- Date published: 5th August 2011
- Publisher: MacMillan (Pan Macmillan Au)
- Format: Paperback, 408 pages
- Series: Hyddenworld, Book 2
- ISBN 13: 9780230754775 ISBN 10: 0230754775
- Categories: Fantasy
- Goodreads / Booktopia / Bookworld
- Source: provided for review by the publisher
Born of the Hyddenworld but living in our reality – Jack knows that he has a foot in both worlds but doesn’t wholly belong to either. Even his relationship with his wife can’t convince him that this is the place where he truly belongs. He has to decide – is he human, or hydden? Leaving everything he loves behind, including his daughter Judith, Jack travels back to the Hyddenworld to try to find the missing gem of summer.
Judith is also a child of two worlds with her human mother and giant-born hyddenworld father. She knows her destiny, she knows who she is supposed to be – but she’s tortured. She feels just like a normal teenage girl, with typical teenage angst. How could she possibly be the legendary Shield-Maiden? While Judith tries to come to term with her future, the world around her is starting to deteriorate.
The weather is changing and destruction and upheaval follow in its wake. Jack knows that the four gems need to be reunited soon and that the Shield-Maiden needs to be ready to wield them. And if Judith can’t accept her destiny, or the gems can’t be found, then both the Hydden world and the human are threatened with extinction.
Awakening begins immediately where Hyddenworld left off, with Jack and Katherine expecting their first child, the long-awaited Shield Maiden. Her birth will also herald the beginning of another great adventure: our beloved characters must race to find the mystical gems representing the Seasons to stave off the end of all that we know.
Much like the first book, Awakening is at times thrilling, or romantic, or action-packed, but at other times tedious and mind-numbingly boring. The action is centred on Brum – while Jack and Katherine’s face a rude awakening into parenthood and have difficulties raising the Shield Maiden, our favourite characters in Brum find the lost gemstone of Spring and are now tasked with protecting it. Bedwyn Stort, Masters Pike and Brief, Barklice and Feld are all back, and having the gem of Spring in possession, now turn their sights to the gemstone of Summer.
The reader is always kept at a distance from the characters, which makes it very difficult for one to make a connection with the cast. I knew Jack and Katherine struggled, raising a child as mysterious and abnormal as Judith, I know Judith was very unhappy throughout the book, and I know that the hydden worked with desperation to find the gem of Summer, and keep a hold of the Spring stone. But I didn’t feel it, my pulse didn’t raise and I didn’t feel any sympathy. I was just reading, almost clinically, which is always disappointing.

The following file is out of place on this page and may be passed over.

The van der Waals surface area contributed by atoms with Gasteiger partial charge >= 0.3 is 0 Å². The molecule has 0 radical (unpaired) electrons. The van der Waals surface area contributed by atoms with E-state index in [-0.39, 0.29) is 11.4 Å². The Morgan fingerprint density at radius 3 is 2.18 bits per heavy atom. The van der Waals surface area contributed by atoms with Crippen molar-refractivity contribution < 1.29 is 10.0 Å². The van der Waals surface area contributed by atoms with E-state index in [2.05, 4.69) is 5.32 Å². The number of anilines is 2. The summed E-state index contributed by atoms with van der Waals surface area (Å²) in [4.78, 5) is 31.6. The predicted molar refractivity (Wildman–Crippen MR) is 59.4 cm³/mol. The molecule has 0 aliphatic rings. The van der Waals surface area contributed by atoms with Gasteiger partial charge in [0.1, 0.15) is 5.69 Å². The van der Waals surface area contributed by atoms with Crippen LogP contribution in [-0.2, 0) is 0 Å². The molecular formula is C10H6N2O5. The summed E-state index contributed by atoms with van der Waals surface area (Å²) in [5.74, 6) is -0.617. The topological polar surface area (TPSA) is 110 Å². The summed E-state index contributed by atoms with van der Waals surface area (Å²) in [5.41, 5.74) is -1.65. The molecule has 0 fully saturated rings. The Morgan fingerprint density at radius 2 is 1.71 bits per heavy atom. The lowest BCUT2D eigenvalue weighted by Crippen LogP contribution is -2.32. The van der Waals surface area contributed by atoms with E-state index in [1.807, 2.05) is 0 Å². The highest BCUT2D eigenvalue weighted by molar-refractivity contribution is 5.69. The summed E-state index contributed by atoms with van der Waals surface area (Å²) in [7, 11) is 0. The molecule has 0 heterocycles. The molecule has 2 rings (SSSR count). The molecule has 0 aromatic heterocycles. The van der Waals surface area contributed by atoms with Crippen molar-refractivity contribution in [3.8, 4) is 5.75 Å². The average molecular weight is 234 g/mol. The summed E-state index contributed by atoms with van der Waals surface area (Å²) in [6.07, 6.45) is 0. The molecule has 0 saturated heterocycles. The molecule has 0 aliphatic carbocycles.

But the plot introduces us to new hydden territories, and in particular, the Emperor of the Hyddenworld, who is also seeking the gems. He could have easily been painted as an unfeeling villain, but I liked him almost as much as the rest of the cast, and there really weren’t any all good or all evil characters. Just hydden, each one capable of bravery, goodness, pettiness and evil in equal measure. I think this is the best aspect of the book – Horwoord’s ability to make me like even the supposed villain of his narrative.
I think Katherine was the most compelling character of the book – Katherine, who just wants to live a normal life, who has a daughter that is anything but normal, who suffers from post-natal depression, who has to watch her partner struggle to decide if he wants to be with their family, as a human, or run around rescuing the hydden. I couldn’t sympathise with her, I wanted her to leave Jack alone to make his decisions, I think she mothered Judith all wrong. She did the very best that she knew how, however, and it was moving to see two people as broken and Katherine and Jack be parents to their special girl.
Again, I have to comment on the delivery of the story. Horwood takes his time with the narrative, taking a winding course over the histories of the places he introduces, being sidetracked by the peculiar habits of fate, or wyrd, and only progressing the action when he is good and ready. Much like a grandfather at his rocking chair, and we, his grand-babies, are forced to endure it whilst shaking our heads endearingly at his style.
The Hyddenworld series is perfect for jaded fans of Fantasy who want something absolutely different from their usual affair. It’s not a series to be beginning foray into the genre, but connoisseurs will enjoy the refreshing plot and characters. It’s also a series for readers with patience, and a lot of it! If you liked Hyddenworld, you will love Awakening.